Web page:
Review: U2 at the Wachovia Center in Philadelphia, October 16, 2005* - U2 Feedback

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Old 10-22-2005, 12:18 PM   #1
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Review: U2 at the Wachovia Center in Philadelphia, October 16, 2005*

By Teresa Rivas

Just like everyone who is reading this review, I love U2. I love the band enough to take time off work, wake up before the sun rises, stand in line for countless hours for a chance to be smashed against a railing, denied beverages, seating and the chance to use the bathroom for five hours, just to be able to say that all four members of the band passed within a few feet of me.

But I won't do it again.

It had nothing to do with the actual concert itself, which was absolutely incredible. But honestly, let's not kid ourselves, the waiting is part of the concert experience, and no review should exclude it.

My decision to abandon GA began even before I set foot (and lawn chair and blanket) in line on Sunday. I was in New York on Saturday and regretted having to cut my trip short because I knew I would have to get up at 6 a.m. the next morning. I arrived around 7:30 to find that I was already behind 100 other people (several of whom had brought their own tents). At that point I must say I lost hope and wondered dejectedly why I had even bothered now that I had no chance to get along the rail.

This reality was compounded by the aggravating fact that at the time that they split the lines (around 8:30), and for a good three hours afterward, the members line was quadruple the length of the nonmembers' line. The staff told us that the nonmembers would not walk through as direct a route as the members' line to the arena floor, but this seemed little comfort when people who arrived hours later than I did got a number less than half mine (and saved $40). One woman who was 125 in the members' line switched over to the nonmembers' line and got the number 32.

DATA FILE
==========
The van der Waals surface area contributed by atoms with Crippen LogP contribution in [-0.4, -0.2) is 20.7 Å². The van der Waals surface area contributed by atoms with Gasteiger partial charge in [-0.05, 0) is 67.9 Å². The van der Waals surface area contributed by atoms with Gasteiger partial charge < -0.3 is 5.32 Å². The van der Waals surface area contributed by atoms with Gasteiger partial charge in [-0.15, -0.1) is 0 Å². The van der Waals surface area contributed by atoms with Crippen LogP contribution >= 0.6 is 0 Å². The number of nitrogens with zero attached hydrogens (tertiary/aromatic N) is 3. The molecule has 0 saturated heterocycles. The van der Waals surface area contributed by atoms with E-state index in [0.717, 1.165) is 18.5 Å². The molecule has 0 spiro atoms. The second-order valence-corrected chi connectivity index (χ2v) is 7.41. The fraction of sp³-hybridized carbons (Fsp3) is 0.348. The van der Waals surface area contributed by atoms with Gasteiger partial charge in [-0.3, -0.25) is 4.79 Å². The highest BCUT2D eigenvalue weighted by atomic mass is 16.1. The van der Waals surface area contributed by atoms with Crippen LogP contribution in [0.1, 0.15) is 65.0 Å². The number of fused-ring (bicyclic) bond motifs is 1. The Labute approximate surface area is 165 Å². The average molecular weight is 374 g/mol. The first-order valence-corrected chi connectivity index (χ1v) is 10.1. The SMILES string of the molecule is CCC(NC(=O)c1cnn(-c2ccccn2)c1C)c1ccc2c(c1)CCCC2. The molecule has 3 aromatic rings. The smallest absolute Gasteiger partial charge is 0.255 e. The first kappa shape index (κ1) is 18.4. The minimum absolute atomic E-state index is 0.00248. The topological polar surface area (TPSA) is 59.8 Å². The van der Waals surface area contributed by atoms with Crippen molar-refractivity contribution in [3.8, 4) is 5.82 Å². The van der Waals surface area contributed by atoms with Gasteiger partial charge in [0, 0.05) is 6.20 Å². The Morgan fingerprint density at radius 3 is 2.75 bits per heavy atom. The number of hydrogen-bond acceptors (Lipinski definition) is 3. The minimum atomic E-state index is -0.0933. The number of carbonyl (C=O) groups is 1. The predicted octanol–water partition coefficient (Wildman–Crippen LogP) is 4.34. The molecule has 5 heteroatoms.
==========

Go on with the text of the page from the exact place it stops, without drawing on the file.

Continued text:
My feelings against GA were cemented when, after waiting around the back entrance for several hours hoping to catch a glimpse of the band's arrival, the grouchy security woman's predictions proved true—the band was still in New York and would not arrive until at least 5:30 (a time when the staff would have already herded us into bunchy quasi-lines) and did not plan to stop. This bothered me because through both legs of Vertigo Tour the band had not yet taken the time to stop for fans waiting outside for it to arrive in Philadelphia and this time we wouldn't even be treated to a wave. I was also concerned that the show would not have many new surprises since the band wouldn't have time for a sound check and would probably just go with its standby set list. I sadly trotted back to my lawn chair.

Although the staff did not open the doors on time at 6, they made us abandon our chairs, blankets, coats, food, etc. around a quarter to 5. For those of you who don't know, the Wachovia Center stands in the middle of a barren, windswept plane, surrounded by acres of parking and skirted by Interstate 95, not unlike the surface to the moon, so with the waning sun and increasing wind, we were made to stand in loose formation, freezing, for almost an hour-and-a-half. Of course even though we have to go through the entrance one-by-one, the lines are always loose clumps where numbers can be only vaguely adhered to (a frightening prospect when one or two people can cost you a rail spot) and then further confused by the truncated stampede to yet a tighter clump at the door and subsequent bottlenecks at the entrance. It would make so much more sense to put us in real lines by number, I thought as my limbs went numb.

Once we were inside, I admit I didn't pay any attention or enthusiasm to Damian Marley. At that point, the act was just another impediment to seeing U2. I'm really not sure what the rationale was for choosing Marley as an opening act—a misguided attempt to appear hip on U2's part? Marley's talented, but I don't think it benefits either set of fans. Marley's surely don't want to pay the price of a U2 ticket—especially since the announcement came so late they would be subject to the exorbitant amount of eBay's sellers.

But finally the moment came when the Arcade Fire’s “Wake Up” filled the room. The music dimmed and as confetti rained down on the screaming crowd, the band appeared belting out "City of Blinding Lights." In that moment, despite all my discomfort and questioning throughout the day, everything was worth it. U2 is a panacea and, as The Edge's guitar rang out those crisp notes, I wouldn't have traded my spot for anything in the world. Because I was standing on Adam Clayton's side of the stage, each band member passed by me on the catwalk at least once so I couldn't have been happier.